The Path Unexpected

I am blessed to have been able to call my mother, my best friend.  We have always been close, and the love we have shared with one another has been a source of great joy for both of us.  When I got to college I was surprised to find that not all daughters felt such an affinity for their mothers. I now know it is an exceptional gift, not to be taken for granted or gained easily.

My mother is a quiet woman but yet filled with life and the joy of following her Savior.  She had an inner strength that sustained our family and we all relied on her in many ways. She seemed indomitable and so it was a shock to notice for the first time when I was in my late 30’s my mother was “suddenly” shorter.

Our extended family was gathered together on Christmas eve to celebrate, and my mother and I were preparing food in my kitchen.  Having gotten a late start on child bearing my children were still very young and I relied on my mother a lot for wisdom, a shoulder to cry on and physical help, too, when she and my father visited.  I was standing next to her and realized I was getting a different view of her.  I observed for the first time her rounded shoulders and asked rather too bluntly about it.  She mildly replied that she had developed scoliosis.  Over the next few years she was diagnosed with Sjogren’s Syndrome (an autoimmune disorder) and Hashimoto’s Disease (another autoimmune disorder).  She never made much about any of these ailments and so it was easy for me to ignore, too.

As my own children grew up and became more independent I found myself focusing more on my parents–my mother especially.  She had to have a complete hysterectomy, she became very ill after a bus trip with my father and was hospitalized with e. coli.  In 2008 she became very sick and was diagnosed with lymphoma.  I went with my parents to the oncologist and came face to face with her mortality.  She was successfully treated, but it recurred twice more in the next 3 years, again successfully treated.  In the meantime my father was also diagnosed with lymphoma–a much more aggressive variety–and he had to undergo chemo.  He was also declared cancer free after treatment, but all of this took a heavy toll on their physical health.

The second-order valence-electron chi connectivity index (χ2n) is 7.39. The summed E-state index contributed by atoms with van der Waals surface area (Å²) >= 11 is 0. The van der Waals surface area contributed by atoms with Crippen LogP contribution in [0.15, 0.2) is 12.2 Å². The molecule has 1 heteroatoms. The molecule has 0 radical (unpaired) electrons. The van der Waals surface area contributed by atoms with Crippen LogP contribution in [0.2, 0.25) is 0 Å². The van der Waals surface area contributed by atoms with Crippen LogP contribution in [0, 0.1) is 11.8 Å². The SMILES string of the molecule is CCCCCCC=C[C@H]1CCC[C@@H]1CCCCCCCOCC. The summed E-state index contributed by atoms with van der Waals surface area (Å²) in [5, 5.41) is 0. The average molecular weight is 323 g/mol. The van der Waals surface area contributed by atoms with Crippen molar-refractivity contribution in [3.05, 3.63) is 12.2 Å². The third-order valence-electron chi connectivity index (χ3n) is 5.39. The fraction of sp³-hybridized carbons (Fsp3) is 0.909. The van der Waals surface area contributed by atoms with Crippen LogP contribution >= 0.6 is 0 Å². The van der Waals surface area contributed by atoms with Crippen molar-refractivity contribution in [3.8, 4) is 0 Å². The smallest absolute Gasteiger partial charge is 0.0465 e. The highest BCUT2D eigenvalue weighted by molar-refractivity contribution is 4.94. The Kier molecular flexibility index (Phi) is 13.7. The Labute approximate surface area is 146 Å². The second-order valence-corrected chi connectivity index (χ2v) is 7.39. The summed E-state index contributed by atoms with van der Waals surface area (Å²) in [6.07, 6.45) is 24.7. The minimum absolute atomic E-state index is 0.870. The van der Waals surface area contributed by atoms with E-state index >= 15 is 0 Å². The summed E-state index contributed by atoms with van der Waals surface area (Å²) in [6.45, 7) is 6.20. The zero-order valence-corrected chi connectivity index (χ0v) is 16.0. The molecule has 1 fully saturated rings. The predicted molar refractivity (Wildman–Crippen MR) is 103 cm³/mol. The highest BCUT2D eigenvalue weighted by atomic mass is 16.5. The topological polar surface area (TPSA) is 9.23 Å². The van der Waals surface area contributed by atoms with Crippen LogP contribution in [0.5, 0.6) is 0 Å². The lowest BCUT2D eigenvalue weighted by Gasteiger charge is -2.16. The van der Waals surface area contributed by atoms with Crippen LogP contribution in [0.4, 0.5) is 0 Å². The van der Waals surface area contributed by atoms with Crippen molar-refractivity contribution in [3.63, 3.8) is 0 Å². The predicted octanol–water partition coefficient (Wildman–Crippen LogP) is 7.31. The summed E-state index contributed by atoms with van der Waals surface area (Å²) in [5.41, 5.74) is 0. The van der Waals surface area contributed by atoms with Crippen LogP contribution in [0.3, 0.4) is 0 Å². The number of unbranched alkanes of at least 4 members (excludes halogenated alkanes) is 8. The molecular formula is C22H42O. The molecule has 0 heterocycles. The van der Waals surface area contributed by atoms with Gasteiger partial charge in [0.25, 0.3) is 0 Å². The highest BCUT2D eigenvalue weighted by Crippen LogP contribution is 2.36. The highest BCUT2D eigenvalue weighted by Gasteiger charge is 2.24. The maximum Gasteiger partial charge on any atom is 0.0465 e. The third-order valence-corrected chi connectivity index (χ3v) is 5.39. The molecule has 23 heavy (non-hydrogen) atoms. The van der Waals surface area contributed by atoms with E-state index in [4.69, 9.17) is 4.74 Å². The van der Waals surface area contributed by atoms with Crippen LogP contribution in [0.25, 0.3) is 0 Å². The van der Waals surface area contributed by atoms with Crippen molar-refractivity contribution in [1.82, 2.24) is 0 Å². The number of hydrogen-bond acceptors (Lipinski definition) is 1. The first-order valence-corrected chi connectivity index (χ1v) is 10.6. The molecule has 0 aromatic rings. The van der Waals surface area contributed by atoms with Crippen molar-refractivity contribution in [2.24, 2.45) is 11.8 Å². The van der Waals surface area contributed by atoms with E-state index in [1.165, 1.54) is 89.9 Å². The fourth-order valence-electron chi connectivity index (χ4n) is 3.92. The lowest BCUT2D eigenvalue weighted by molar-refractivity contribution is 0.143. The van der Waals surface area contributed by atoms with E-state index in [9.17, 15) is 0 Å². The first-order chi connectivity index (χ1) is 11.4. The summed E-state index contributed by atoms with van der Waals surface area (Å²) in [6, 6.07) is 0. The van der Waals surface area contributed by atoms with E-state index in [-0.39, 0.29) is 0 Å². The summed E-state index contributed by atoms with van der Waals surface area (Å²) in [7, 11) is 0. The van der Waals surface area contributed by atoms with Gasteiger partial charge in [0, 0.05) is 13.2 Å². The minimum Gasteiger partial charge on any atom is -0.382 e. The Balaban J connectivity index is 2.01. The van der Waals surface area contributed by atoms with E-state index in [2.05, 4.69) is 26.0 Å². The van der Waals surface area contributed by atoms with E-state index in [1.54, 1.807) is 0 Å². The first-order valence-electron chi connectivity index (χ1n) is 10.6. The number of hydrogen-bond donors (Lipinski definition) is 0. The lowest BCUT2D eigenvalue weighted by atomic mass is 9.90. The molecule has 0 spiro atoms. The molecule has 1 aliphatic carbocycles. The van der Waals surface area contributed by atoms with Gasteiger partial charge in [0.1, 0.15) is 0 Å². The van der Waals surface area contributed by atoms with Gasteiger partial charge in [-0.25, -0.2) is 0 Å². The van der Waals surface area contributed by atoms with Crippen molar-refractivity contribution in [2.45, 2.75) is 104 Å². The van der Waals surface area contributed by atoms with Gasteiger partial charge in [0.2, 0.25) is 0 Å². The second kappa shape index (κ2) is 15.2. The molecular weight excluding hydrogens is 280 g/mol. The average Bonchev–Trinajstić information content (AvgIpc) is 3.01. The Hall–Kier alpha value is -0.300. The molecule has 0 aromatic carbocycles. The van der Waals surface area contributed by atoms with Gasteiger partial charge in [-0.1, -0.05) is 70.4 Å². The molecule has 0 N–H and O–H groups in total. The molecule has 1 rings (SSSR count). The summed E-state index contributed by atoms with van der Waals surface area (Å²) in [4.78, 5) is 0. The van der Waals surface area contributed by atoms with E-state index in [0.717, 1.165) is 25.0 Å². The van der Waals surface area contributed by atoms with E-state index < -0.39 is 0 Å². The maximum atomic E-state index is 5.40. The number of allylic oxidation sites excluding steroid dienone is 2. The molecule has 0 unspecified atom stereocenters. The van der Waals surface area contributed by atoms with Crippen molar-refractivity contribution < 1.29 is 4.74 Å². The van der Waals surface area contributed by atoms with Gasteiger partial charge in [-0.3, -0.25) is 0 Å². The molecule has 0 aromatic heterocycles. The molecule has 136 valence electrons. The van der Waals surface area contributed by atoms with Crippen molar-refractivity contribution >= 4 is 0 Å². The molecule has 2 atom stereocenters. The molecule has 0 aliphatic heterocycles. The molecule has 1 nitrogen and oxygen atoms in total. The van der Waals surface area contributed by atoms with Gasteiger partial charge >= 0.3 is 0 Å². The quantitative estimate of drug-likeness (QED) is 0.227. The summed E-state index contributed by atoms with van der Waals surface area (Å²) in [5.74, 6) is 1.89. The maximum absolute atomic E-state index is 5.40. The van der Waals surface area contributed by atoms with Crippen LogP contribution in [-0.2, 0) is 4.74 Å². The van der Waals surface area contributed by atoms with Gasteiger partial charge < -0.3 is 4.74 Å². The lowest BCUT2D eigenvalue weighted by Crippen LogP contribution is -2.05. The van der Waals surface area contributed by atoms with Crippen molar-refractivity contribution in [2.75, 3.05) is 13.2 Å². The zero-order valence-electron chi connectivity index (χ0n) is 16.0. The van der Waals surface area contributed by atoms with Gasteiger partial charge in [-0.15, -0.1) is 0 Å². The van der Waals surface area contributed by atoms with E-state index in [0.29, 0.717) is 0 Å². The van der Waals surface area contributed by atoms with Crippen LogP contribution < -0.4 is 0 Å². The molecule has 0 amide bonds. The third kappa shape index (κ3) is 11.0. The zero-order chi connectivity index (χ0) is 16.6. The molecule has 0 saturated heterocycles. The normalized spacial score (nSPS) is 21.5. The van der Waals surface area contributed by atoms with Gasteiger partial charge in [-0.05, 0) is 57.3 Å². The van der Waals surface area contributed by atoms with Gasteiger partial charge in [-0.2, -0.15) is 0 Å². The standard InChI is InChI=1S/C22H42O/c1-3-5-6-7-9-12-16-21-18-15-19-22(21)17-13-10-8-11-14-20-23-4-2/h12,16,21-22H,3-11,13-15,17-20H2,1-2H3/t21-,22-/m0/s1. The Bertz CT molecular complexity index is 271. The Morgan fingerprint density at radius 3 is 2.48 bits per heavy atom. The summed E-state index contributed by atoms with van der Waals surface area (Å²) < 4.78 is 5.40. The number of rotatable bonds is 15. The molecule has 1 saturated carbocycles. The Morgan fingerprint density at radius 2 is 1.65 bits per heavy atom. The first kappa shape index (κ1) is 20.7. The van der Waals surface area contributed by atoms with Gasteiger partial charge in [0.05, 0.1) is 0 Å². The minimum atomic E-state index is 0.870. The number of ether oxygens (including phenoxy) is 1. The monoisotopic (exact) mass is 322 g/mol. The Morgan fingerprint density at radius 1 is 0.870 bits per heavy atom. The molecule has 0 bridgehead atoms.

During this time I began to notice my mother would tell me the same stories over and over when I would call her to chat. My brothers and I started to talk to them about downsizing and moving closer to us.  It took a lot of convincing and even more time to sell their house and actually make the move, but they finally moved into a lovely apartment in a senior living community in the city where my two brothers lived.  I was only an hour north of them so between my brothers and me we were able to help them out and spend  time with them frequently.

The time of ignoring their advancing years and physical decline was long gone.  It was especially obvious with my father–he was not one to keep his ailments and physical discomfort to himself.  My mother, however, said very little about any health concerns of her own.  Just two and a half years after they moved into their little apartment my father began to experience an unexplained pain which started and grew more and more severe over the course of a couple weeks.  He was hospitalized, diagnosed with pancreatic cancer and passed away within days.  It was a shock to all of us, but most of all to my mother.  Suddenly she seemed infinitely more frail.

She said she wanted to stay in their apartment–it was home and she had friends in the community and activities to keep her busy.  But it did not take long for my brothers, husband and me to realize it was not going to work.  She was not going to the dining hall to eat, she had a fall in her apartment, she got sick and I had to bring her home to take care of her.  She ended up in the hospital–probably the result of dehydration and an infection.  My brothers and I agreed she could no longer live by herself and there was no question about where she would move–my husband and I took her in and made our home her home.  She did not object.  She said, “Your brothers have had me since we moved to our apartment, now it’s your turn to have me.”  She knew her value, she knew how much she was loved.

A year later we now have an unexpected family dynamic–two grown children still living at home and my elderly mother who has required increasing assistance in daily activities.  My children have become independent adults, but my mother and I have switched roles–I am now her caregiver and in many ways she is my child.


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